I recently encountered a compelling study from 2012 that investigated the viability of screen capture technology as a method of providing student feedback. The study was from vol. 64 of Higher Education, and involved 119 MBA and undergraduate students. The study provided students with feedback created using a screen-capture technology, coupled with microphone audio, and students were asked to respond to their interpretations of the system as a viable option for instructor feedback. The results were overwhelmingly positive and the technology seems to offer online instructors a compelling new avenue for providing feedback to students, and the method has rich-media capabilities. Specifically, the researchers in the study found that: “(a) this medium has advantages over traditional methods of communicating feedback, (b) that students enjoy this new form of feedback, and (c) that this encourages them to engage with and learn from the tutor assessment of answers, rather than concentrating only on obtaining marks” (Jones et al. 593).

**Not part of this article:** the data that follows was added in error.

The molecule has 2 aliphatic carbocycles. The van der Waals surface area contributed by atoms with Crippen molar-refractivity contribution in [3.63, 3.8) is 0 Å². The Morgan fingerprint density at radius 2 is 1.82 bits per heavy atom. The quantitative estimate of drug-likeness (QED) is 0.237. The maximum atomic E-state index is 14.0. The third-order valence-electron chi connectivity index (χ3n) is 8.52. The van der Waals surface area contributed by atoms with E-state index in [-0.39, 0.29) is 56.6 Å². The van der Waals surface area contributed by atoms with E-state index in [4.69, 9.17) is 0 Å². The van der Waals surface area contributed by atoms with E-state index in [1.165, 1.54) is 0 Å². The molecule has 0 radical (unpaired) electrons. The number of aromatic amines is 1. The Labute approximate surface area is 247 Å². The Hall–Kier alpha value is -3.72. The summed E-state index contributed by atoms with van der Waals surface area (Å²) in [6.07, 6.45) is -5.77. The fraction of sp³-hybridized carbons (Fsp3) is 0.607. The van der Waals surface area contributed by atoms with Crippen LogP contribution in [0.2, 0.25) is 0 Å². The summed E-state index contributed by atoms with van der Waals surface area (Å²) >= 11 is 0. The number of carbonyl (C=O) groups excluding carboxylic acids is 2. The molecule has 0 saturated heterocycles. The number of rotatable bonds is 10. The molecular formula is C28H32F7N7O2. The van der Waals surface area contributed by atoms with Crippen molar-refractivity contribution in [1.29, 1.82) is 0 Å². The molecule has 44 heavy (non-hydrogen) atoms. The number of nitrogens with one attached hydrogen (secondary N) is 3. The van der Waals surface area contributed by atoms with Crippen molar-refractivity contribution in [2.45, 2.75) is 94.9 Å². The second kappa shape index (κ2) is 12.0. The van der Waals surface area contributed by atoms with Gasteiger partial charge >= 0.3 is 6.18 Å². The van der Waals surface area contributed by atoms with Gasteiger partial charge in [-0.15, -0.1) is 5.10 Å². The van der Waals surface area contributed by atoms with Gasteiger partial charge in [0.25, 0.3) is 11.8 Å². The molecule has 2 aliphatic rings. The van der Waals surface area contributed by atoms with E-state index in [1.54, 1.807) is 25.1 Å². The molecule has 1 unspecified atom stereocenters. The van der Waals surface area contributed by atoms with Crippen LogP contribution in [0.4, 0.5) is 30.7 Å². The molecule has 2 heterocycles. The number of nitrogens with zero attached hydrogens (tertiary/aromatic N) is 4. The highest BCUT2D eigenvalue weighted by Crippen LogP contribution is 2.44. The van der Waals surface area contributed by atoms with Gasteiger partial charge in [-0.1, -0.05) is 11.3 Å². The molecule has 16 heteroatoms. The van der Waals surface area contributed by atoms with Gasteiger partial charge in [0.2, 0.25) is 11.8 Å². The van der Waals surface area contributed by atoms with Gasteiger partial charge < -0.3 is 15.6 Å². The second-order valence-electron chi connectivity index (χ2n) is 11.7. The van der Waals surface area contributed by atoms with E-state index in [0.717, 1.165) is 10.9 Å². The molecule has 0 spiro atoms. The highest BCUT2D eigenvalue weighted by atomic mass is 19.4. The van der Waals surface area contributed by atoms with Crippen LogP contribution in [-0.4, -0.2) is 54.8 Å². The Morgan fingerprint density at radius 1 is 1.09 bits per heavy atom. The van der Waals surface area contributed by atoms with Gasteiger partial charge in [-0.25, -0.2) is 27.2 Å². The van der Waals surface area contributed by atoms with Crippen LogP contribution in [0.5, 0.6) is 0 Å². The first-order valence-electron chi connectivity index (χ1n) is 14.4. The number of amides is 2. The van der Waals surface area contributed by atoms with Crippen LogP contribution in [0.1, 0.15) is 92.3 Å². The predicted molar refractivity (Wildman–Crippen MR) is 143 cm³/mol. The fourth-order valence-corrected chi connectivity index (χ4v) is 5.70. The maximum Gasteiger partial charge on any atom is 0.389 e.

Specifically, the students in the study were broken into two groups: undergraduates (n=75) and MBA students (n=119). Each student was provided with a short, screen-captured video of the tutor’s evaluation of their assignment, overlaid with audio comments and mouse action. The videos were dynamic, with tutor’s highlighting sections of the student assignment and indicating where corrections were necessary, where additional work was needed, etc. The students were then given a questionnaire pertaining to their interpretation of the viability of the feedback, its richness, and a series of audio-taped, open-ended discussions were conducted, wherein the students were asked questions concerning, among other things, what their idea of good feedback entailed, what characterized good feedback, what types of feedback they had received in the past, and how the screen-capture video feedback fit into their experience and expectations (Jones et al. 598). The students were also asked what they normally do after written feedback and what they had done with the video file since receiving it (Jones et al. 598).

            The responses were compelling. Within both groups, the students were unanimous in their answer of “strongly agree” to the question: “I know what I have to do in order to improve with the information given in the feedback” (Jones et al. 600). Similarly, high agreements were seen for questions pertaining to the helpfulness and clarity of the feedback, as well as its accuracy and relevance to their work (Jones et al. 600). The taped interview sessions elicited dialog indicating that personalization was important to the students (Jones et al. 601). Consider the following comments: